Potty Training Your Puppy Doesn’t Have to Be a Nightmare
By Kristen Seymour
Potty training is one of the most important—and potentially aggravating—lessons you’ll teach your puppy. However, understanding what’s reasonable to expect from your furry little friend may give you some peace of mind. And if you follow these potty-training tips and steps with consistency, patience, and positive reinforcement, you’ll have a housetrained puppy within a few short weeks.
Step 1: Establish a routine
Create a potty-training schedule that takes your puppy’s age and meal times into consideration. Puppies—especially those that are very young—can only control their bladders for short periods of time. While every puppy is different, a puppy can typically go as many hours as they are months old plus one hour. So, a 3-month-old puppy may only be able to go without an accident for about four hours and that means he or she will need frequent trips outside. Puppies can often hold it for much longer overnight, especially as they get older, but you probably shouldn’t anticipate a full night’s sleep for the first stage of puppyhood.
It should also be noted that although a 6- or 7-month-old puppy can probably control their bladder for hours on end, it’s not okay to leave them alone in a crate all day. Puppies require regular exercise, affection, and mental stimulation as they develop.
The number of hours between potty breaks isn’t the only factor to consider. There are also specific events that should always be followed or preceded by a trip outside to go potty, at least in the beginning: when your puppy first wakes up in the morning or from a nap, right before your puppy goes to bed for the night, after a play session, after spending time in a crate (which we’ll discuss in Step 2), and especially after eating and drinking, because little puppies simply can’t hold what they consume for very long.
Sticking to a feeding schedule is a must. If possible, feed your puppy three small meals a day at set times, moving to two meals as they get older and have more control over their bodily functions. When it comes to water, you might want to restrict access to water for a couple of hours before bedtime.
Step 2: Limit opportunities to roam your home
It’s natural for your puppy to want to explore, but during the early potty training stages, this leads to easy opportunities for your puppy to relieve him- or herself in more remote corners of your house. Remember, your puppy’s brain is still in the early stages of development, so you can’t expect him or her to understand that going potty is an outdoors-only activity.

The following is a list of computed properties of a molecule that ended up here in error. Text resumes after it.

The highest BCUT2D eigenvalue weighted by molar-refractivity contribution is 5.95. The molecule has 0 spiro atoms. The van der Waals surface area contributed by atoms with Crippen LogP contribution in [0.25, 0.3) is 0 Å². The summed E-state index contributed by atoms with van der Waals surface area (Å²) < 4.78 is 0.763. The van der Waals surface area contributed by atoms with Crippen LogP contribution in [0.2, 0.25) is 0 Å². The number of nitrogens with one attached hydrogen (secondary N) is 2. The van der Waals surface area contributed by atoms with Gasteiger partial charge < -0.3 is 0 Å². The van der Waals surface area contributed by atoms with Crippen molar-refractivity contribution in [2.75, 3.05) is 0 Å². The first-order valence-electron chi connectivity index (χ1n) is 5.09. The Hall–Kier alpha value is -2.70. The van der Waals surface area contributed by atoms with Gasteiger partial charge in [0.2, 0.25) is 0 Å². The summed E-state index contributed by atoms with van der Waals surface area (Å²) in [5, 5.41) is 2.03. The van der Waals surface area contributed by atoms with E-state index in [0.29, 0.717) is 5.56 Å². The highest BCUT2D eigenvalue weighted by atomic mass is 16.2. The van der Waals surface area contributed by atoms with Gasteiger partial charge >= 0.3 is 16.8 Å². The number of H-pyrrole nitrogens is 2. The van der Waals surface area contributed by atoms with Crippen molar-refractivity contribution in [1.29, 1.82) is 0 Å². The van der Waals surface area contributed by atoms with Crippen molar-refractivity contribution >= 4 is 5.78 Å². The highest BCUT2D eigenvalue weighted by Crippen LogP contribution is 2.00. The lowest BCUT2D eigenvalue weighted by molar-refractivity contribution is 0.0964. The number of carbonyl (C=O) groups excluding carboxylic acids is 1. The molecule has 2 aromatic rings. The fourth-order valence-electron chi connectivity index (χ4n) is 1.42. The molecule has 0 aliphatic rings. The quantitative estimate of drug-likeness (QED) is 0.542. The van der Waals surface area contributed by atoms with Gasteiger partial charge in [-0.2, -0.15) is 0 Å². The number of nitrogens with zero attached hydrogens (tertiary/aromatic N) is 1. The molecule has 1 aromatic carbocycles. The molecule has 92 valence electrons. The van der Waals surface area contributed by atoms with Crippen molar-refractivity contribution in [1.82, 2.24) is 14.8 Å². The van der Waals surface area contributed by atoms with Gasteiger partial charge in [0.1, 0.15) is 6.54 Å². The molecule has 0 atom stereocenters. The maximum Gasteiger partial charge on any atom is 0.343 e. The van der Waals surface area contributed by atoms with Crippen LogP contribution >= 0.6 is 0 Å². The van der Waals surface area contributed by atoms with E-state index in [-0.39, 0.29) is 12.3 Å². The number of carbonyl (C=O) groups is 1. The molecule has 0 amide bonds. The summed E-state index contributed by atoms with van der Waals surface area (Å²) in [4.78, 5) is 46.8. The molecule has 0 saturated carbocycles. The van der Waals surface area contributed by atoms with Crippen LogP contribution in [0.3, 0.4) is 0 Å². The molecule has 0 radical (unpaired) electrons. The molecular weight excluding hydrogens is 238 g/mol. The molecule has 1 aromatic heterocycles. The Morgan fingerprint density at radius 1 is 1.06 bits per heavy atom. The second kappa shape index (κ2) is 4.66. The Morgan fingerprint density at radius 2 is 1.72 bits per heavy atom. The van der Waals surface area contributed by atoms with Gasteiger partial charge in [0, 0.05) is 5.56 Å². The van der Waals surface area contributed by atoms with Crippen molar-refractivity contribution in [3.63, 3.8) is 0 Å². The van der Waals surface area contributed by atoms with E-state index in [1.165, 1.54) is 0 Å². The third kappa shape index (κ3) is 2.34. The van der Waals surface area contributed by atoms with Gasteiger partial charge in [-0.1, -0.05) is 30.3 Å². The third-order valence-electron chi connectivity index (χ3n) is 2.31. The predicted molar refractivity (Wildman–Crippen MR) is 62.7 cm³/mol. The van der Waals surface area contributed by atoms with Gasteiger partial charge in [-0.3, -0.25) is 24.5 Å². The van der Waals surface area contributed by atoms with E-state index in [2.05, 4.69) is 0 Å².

Most experts and veterinarians agree that crate training with a crate that’s just large enough for your puppy to stand up, turn around, and lay down in is a smart step to take when potty training. Your puppy may not understand why urinating on your rug is unacceptable, but naturally, they want to avoid soiling the area where they sleep. Placing them in a den-like crate when you are away not only gives them a cozy and safe spot to snooze, but also incentivizes them to control their bladders.
That’s not to say your puppy should spend all downtime crated. If you’re home and able to keep a close eye on your little one, that’s a perfect time to allow a little supervised exploration. When you’re home but otherwise occupied, you can use a pen or baby gate to keep your puppy within a small play area.
Step 3: Use consistent verbal and environmental cues to get your puppy to go
Consistency from everyone assisting with your puppy’s potty training is crucial, so decide on a few things early on.
First, choose a verbal cue, such as “Outside!”, that means it’s time to go out for a potty break. Put your puppy on a leash then go outside to a set potty spot. This spot acts as both a visual and olfactory reminder. (Your puppy will smell his or her previous eliminations and be reminded what to do.)
While your puppy relieves him- or herself, use another specific word or phrase (such as, “Potty!”). They’ll connect that word to the act and, as your puppy matures into a house trained adult dog, you’ll be able to use that phrase to get them to go potty on command.
Step 3: Praise, reward, and celebrate
Now, here’s the most important part: Once your puppy does their business, make a really big deal out of it. Praise and pet your puppy every time like they’ve achieved the most amazing feat imaginable so they look forward to potty breaks. You can even offer treats for a job well done if your pup is food motivated.
You should also praise them wholeheartedly when they go to the bathroom in any other acceptable place, whether that’s elsewhere in your yard during a play session, on a walk, or at a park. This will help them learn that while they shouldn’t let loose just anywhere, there are several acceptable options.
Constant trips outside and cleaning up puddles and piles can wear on a pet parent’s nerves. But if you find yourself becoming frustrated, think about how much love and laughter your puppy has already provided. Be confident that this trying time will pass—and when once your pooch is potty trained, it’ll all be so worthwhile.
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And remember, puppyhood is fast and is gone before you know it. Make sure to savor the time when your pup is young, and take lots of pictures along the way!